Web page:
Tech no prisoners

Updated on Nov 26, 2007 10:07 PM IST

Since Indian intelligence agencies have become quite expert in tapping cellular phones and tracking calls originating from neighbouring countries, terrorists have increasingly relied on e-mail to communicate and coordinate attacks, writes Ravi Visvesvaraya Prasad.

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None | ByPlatform | Ravi Visvesvaraya Prasad

Since Indian intelligence agencies have become quite expert in tapping cellular phones and tracking calls originating from neighbouring countries, terrorists have increasingly relied on e-mail to communicate and coordinate attacks. After some terrorists were caught in the late 1990s after the e-mails they had sent were intercepted, they have adopted a different strategy.

A group of terrorists create a throwaway webmail address on Hotmail or Yahoo and agree on a password. They then disperse to different cities. When they need to communicate, the sender logs in, types his message, but instead of e-mailing it, he saves it in the ‘drafts folder’. The intended recipient, in a different city, logs in with the same password and reads the saved message. Since no internet traffic is generated at all, there is nothing to intercept at the ISP’s (Internet Server Platform) server.

It is a Herculean task for the intelligence agencies to monitor every webmail address that has been created — especially one from where no messages are sent or received — and to crack its password. Several terror groups are also reported to have used steganographic techniques since the late 1990s. Steganography is the science of embedding hidden messages in video, audio or picture files.

Even the most meticulous forensic work by intelligence agencies can come to naught since all types of digital evidence are extremely easy to fabricate and plant on a suspect. A good defence lawyer can always state that the evidence was fabricated, and it would be almost impossible for the prosecution to prove, beyond reasonable doubt, that the digital evidence was not fabricated.

With IP (Internet Protocol) telephony, it is easy to fabricate or spoof the sender’s calling number. In many IP phone systems, the caller can enter any number that he likes as the calling number to show up in the receiver’s CLI (Calling Line Identification). In the past few years, many Indian telecom operators have been misusing this facility to pass off incoming calls originating from overseas as domestic calls to avoid paying settlement fees and access deficit charges. This caused alarm among Indian intelligence agencies that the foreign callers would be impossible to trace with legal standards of certainty.

Many of you would have received calls where the Clip (Caller Line Identification Presentation) just shows +301 as the calling number. In some of the newer cellular phones, it is possible to fabricate or edit SMSs and claim that they were sent by a particular party. This was not easy to do in the earlier generation of phones. The method of doing this is as follows:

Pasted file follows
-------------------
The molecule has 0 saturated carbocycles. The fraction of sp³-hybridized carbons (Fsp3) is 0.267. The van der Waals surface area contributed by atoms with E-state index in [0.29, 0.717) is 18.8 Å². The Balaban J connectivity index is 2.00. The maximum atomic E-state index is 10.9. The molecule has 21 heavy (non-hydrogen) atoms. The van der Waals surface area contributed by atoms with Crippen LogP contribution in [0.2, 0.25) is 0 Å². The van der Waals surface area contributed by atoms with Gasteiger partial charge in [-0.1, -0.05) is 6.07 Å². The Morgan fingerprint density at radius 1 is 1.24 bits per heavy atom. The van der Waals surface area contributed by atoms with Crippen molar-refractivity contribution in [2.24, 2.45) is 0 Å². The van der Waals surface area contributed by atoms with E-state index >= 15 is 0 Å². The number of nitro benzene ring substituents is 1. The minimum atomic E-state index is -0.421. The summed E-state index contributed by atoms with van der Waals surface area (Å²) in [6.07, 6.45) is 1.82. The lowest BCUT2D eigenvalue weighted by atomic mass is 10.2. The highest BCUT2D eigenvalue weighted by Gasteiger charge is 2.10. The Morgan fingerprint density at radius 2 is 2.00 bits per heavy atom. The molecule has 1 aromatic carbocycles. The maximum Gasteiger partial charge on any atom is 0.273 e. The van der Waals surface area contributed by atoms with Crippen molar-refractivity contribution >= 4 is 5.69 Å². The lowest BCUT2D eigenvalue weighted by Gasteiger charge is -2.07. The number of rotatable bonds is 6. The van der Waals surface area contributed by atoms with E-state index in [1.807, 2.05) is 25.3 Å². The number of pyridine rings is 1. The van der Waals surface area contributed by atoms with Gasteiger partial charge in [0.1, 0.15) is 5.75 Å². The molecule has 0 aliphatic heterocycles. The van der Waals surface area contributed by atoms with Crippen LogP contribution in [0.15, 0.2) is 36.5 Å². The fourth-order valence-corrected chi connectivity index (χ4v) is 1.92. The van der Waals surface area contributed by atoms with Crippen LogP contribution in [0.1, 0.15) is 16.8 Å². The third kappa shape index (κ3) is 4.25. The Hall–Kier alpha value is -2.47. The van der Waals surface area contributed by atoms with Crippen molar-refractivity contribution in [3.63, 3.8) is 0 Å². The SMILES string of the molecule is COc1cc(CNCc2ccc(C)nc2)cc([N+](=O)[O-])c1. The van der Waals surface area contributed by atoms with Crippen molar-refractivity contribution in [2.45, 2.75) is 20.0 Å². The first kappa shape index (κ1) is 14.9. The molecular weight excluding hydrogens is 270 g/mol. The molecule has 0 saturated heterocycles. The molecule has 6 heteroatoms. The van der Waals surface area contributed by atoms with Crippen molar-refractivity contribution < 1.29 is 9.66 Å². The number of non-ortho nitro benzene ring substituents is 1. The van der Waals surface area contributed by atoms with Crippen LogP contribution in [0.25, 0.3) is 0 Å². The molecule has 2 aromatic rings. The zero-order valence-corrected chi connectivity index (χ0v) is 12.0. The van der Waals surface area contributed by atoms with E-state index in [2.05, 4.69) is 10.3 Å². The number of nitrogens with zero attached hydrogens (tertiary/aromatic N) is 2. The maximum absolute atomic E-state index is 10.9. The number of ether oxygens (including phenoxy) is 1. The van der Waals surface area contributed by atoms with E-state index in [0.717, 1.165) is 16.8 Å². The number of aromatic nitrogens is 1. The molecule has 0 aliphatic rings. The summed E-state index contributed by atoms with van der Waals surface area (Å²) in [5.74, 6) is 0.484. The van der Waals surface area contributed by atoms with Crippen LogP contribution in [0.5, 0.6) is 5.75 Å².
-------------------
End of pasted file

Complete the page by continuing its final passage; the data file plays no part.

Copy all the SMSs from the cellular phone to a computer.

Edit the SMSs in the computer using any text editor. Even the time and originating number can be changed.

Erase the SMSs from the phone and reset it to its factory settings using the CD that came with the phone.

Copy back the altered SMSs from the computer to the cell phone.

This procedure is almost impossible to detect, and if the time and originating number are left unchanged, they will correlate perfectly with the server logs of the cell phone operator. So the recipient can allege that she received a threatening or obscene SMS from the sender, when she may in fact have received a benign one. It would be impossible for the accused sender to prove his innocence.

It is even easier for the sender of an SMS to hide his identity by using any of the hundreds of inexpensive or free e-mail-to-SMS gateways such as or The sender can enter any e-mail address that he likes in the ‘Sender’s Field’. Digital photographs are extremely easy to morph or alter, with little chance of detection. Many forgers have been detected only because they made the human error of not making the lighting and brightness consistent across the fabricated photograph.

The Indian government has established a Computer Emergency Response Team (CERT-IN) in collaboration with CERT-USA. But its capabilities need to be developed greatly. The Home Ministry has also asked IIT, Kanpur, to develop an Internal Security Centre based on the US Homeland Security Department. This project comprises a huge computer network that will contain data on every individual in India, including his financial records and foreign visits, and it will search for any unusual or suspicious patterns of activities. In the meantime, the vigil continues.

Ravi V Prasad heads a group on C4ISRT (Command, Control, Communications & Computers Intelligence, Surveillance, Reconnaissance and Targetting) in South Asia.

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